The Cáceres penitentiary center has recovered the scheduled outings of inmates, intended for second-grade inmates who have served a quarter of their sentence, which were interrupted by the outbreak of the pandemic.
The first expedition, made up of eight inmates, was destined a week ago for the Veterinary Faculty of the University of Extremadura (UEx), where the prisoners planted trees nearby and visited the center’s farm. This experience is part of a new program developed by the Penitentiary Ministry of the Diocese, which proposes environmental activities to persons deprived of their liberty once a month.
At the head of the initiative is Eliseo Ruano, delegate of the pastoral. He has been a prison volunteer for more than 30 years. Before the arrival of the coronavirus, outings of a cultural nature were scheduled with the inmates, he explains. The current project, he underlines, is aimed at favoring contact with nature. And it has the particularity, furthermore, that some inmates who until now had not enjoyed their ordinary permits participate, with which the exit on Saturday was their first contact with the street after spending years behind bars.
An intern hugs a sheep from the Veterinary farm.
“Some were hallucinating,” illustrates Nahum Álvarez, director of the Cáceres prison. Initiatives like this are of vital importance so that prisoners can recover their return to normality after being deprived of their liberty. “Reintegration must be gradual and not overnight,” says Álvarez.
The activity carried out with the Penitentiary Ministry is one of the axes on which the scheduled outings of the inmates are articulated. But these types of initiatives are also supported by other proposals. At the end of the month, a group of inmates will take part in a hiking march led by the Maestro Martín Cisneros Adult Education Center, which is developing an educational project in the prison.
The prison also plans to carry out another initiative that will consist of several inmates visiting institutes in the capital of Cáceres to share their experience with young people “on a preventive basis,” says Nahum Álvarez. This project, in fact, was going to be released in March 2020, but had to be canceled due to the pandemic.
«At first I was afraid but it has been one of the best experiences of my life»
Eliseo Ruano refers to these escapes as “therapeutic” outings because of the benefits they have for the inmates. «They spend six or seven hours with us that allow them to be out of jail. It is a very rich time for them. The project, which is born on a monthly basis, has the participation of volunteers from the ministry and a group of university students who have been involved in the proposal. “It’s important for people to stop watching movies and see people,” he says, referring to preconceptions about inmates. “I always say that in prison there are normal people who have had bad luck.”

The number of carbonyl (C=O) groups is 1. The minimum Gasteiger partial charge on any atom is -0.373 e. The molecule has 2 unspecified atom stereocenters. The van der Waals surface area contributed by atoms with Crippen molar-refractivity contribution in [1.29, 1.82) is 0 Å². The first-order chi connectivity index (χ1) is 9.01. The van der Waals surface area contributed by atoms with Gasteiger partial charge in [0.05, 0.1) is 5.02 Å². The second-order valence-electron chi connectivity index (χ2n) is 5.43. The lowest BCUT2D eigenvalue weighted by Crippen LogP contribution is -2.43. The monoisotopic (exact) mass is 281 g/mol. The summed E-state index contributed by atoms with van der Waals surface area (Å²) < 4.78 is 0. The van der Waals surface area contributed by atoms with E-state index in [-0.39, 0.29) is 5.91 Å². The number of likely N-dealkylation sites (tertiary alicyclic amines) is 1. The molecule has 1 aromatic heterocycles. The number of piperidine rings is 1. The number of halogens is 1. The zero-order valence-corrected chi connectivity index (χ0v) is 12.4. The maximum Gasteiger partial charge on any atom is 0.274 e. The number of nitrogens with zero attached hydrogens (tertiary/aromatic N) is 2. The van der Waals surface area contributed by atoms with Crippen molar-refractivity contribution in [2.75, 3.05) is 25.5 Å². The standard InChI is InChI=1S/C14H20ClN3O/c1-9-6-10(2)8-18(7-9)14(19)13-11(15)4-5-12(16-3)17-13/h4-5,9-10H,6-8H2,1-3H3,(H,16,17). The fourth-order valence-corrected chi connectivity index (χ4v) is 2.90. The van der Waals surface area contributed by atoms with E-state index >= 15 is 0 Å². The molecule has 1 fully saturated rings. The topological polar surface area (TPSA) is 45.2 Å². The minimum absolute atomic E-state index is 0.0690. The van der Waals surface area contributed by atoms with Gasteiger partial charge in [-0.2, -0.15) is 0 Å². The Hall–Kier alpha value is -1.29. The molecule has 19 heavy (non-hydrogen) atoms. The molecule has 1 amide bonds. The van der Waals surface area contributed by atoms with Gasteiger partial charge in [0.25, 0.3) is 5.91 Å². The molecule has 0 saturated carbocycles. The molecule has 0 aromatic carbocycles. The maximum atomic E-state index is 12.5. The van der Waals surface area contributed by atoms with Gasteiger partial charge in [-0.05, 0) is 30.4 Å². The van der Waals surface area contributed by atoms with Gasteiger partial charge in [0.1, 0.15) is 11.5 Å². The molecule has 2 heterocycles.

The day of March 12 began with a walk from the prison to the Veterinary facilities. After an informal presentation, an awareness talk about the environment was held. And then the eight participating prisoners planted walnut trees. Later, they enjoyed a barbecue and a table talk. A visit to the faculty farm, a walk around the city and a mid-afternoon coffee put the finishing touch to a different afternoon that Nuria Aguilar will soon forget.
“Some inmates had not left since their entry into prison and were hallucinating”
“It has been one of the best experiences of my life. It filled me up a lot”, admits this 21-year-old Hispanic Philology student, who is part of the university group that participates in the project. “At first I was scared,” he admits. But a phrase that Eliseo said to them upon leaving the prison stuck in my mind: ‘From the door to the inside you are prisoners. But from the door to the outside we are all people’. As time went by, I completely forgot that I was a recluse,” she says. And she remembers, as an anecdote, that during the tour one of the participants admitted to her with laughter that she hadn’t set foot on the street for so many years that she had forgotten how to cross a pedestrian crossing regulated by traffic lights.
«They spend six or seven hours outside the jail; It is a very rich time for them»
The prison has selected twelve inmates, men and women, to participate in this project, who will alternate in the different calls. They all have one requirement in common: good conduct. During their therapeutic outings they do not carry any surveillance. For many it is their first contact with freedom.
Eddie is an Australian news reporter with over 9 years in the industry and has published on Forbes and tech crunch.